Nineteen months after Al-Hussaini sued in state court, he dropped his lawsuit. Davis said the legal pressure led KFOR to halt airing new material from her bombing investigation. In 1996, Palmer Communications sold the station to the New York Times Co., which was not interested in pursuing the story, Davis said. On March 3, 1997, she resigned.
In September 1997, Davis was subpoenaed by the Oklahoma County grand jury, which was looking into the possibility of conspirators in the bombing. Davis gave the jury all of her witness statements. The next day, Al-Hussaini refiled his libel suit in federal court, and two months later, it was dismissed. U.S. District Judge Tim Leonard said that Davis’ reports are either true or statements of opinion. Al-Hussaini appealed, and a hearing was held this month, but no ruling has been made.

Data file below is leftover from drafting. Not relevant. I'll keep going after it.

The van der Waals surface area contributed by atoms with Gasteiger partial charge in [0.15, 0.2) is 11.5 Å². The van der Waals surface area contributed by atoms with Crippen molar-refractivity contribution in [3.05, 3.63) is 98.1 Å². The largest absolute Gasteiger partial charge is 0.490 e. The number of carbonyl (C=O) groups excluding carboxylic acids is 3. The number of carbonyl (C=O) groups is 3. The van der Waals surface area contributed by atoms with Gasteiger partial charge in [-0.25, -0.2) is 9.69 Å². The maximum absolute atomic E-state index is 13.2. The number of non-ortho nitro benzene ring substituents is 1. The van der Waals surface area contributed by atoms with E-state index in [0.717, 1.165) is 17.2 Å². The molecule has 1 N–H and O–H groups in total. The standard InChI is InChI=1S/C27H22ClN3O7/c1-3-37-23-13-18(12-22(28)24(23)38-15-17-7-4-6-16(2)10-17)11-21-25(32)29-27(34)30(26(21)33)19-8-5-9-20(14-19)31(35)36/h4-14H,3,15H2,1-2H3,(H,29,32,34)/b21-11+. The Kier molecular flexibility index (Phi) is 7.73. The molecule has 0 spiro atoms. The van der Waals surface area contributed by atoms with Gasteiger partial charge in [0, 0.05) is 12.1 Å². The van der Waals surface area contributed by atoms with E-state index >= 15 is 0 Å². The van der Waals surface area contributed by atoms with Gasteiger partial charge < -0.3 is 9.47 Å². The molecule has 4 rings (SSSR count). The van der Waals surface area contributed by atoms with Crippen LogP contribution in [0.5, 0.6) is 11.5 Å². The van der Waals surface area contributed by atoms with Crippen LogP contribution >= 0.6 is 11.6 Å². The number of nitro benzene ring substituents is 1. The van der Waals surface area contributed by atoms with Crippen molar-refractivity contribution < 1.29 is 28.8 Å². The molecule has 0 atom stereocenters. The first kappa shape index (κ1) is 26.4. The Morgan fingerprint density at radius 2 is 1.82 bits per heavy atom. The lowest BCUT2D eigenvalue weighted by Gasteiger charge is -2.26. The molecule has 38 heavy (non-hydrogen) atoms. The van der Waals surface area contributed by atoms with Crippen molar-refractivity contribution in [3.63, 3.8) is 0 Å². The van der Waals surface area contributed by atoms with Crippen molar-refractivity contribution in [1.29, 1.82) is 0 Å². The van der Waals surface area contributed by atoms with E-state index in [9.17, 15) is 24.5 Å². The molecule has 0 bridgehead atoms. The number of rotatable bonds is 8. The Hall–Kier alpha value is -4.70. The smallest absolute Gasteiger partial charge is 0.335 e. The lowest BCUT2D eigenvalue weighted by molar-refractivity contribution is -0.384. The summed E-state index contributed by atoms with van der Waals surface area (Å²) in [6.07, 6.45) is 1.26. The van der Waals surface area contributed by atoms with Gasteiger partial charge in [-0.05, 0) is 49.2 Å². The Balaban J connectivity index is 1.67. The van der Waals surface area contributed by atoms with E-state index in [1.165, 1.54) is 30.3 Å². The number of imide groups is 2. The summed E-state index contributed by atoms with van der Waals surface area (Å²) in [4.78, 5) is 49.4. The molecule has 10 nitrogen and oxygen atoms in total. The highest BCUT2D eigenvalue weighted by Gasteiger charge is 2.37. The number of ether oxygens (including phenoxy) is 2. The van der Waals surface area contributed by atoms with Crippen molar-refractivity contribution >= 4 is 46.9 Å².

For years, the FBI has refused to comment on Davis‘ report. This week, the response was no different when the agency was contacted by the L.A. Weekly. Davis has tried twice, with the permission of her sources, to deliver the 22 witness affidavits to the FBI office in Oklahoma City. In 1997, agents said her lawyers needed to first contact federal prosecutors. Her attorney, Tim McCoy, said federal prosecutors rejected the offer, saying they would have to release the documents to McVeigh’s and Nichols‘ defense teams if they accepted them. In 1999, Davis and another attorney who represented her, Dan Nelson, met with Agent Dan Vogel and got him to accept the documents. He, in turn, gave them to the FBI task force investigating the bombing. “However, I was told we gave the affidavits back to her because there was some question of ownership -- whether she or KFOR had legal rights to the material,” said Vogel, who has since retired. Asked whether he thought it was odd that the FBI would reject potential leads, Vogel would only say, “That was a decision made by people above me.”
Davis can’t figure out why the FBI refuses to examine her material. “They had hundreds of agents on this case,” Davis told Bill O‘Reilly. “Why wouldn’t they want to take information from a reporter who had sworn witness statements implicating . . . others in the Oklahoma City bombing?”